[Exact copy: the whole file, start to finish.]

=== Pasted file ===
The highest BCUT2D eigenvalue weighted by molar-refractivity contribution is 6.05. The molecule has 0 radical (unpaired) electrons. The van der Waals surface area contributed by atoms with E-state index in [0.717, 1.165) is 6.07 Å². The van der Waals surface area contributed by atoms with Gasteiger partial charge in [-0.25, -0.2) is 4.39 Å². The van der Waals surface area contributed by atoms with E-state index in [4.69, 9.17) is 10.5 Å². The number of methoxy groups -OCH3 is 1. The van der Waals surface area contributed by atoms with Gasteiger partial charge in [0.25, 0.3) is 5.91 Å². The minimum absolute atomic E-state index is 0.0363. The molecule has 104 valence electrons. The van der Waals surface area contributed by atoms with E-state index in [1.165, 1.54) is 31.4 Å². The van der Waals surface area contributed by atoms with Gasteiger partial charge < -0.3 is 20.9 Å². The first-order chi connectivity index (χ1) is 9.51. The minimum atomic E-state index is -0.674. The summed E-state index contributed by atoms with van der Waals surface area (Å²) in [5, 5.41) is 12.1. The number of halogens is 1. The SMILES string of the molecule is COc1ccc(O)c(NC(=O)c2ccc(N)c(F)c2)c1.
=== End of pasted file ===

The highest BCUT2D eigenvalue weighted by molar-refractivity contribution is 6.05. The molecule has 0 radical (unpaired) electrons. The van der Waals surface area contributed by atoms with E-state index in [0.717, 1.165) is 6.07 Å². The van der Waals surface area contributed by atoms with Gasteiger partial charge in [-0.25, -0.2) is 4.39 Å². The van der Waals surface area contributed by atoms with E-state index in [4.69, 9.17) is 10.5 Å². The number of methoxy groups -OCH3 is 1. The van der Waals surface area contributed by atoms with Gasteiger partial charge in [0.25, 0.3) is 5.91 Å². The minimum absolute atomic E-state index is 0.0363. The molecule has 104 valence electrons. The van der Waals surface area contributed by atoms with E-state index in [1.165, 1.54) is 31.4 Å². The van der Waals surface area contributed by atoms with Gasteiger partial charge < -0.3 is 20.9 Å². The first-order chi connectivity index (χ1) is 9.51. The minimum atomic E-state index is -0.674. The summed E-state index contributed by atoms with van der Waals surface area (Å²) in [5, 5.41) is 12.1. The number of halogens is 1. The SMILES string of the molecule is COc1ccc(O)c(NC(=O)c2ccc(N)c(F)c2)c1.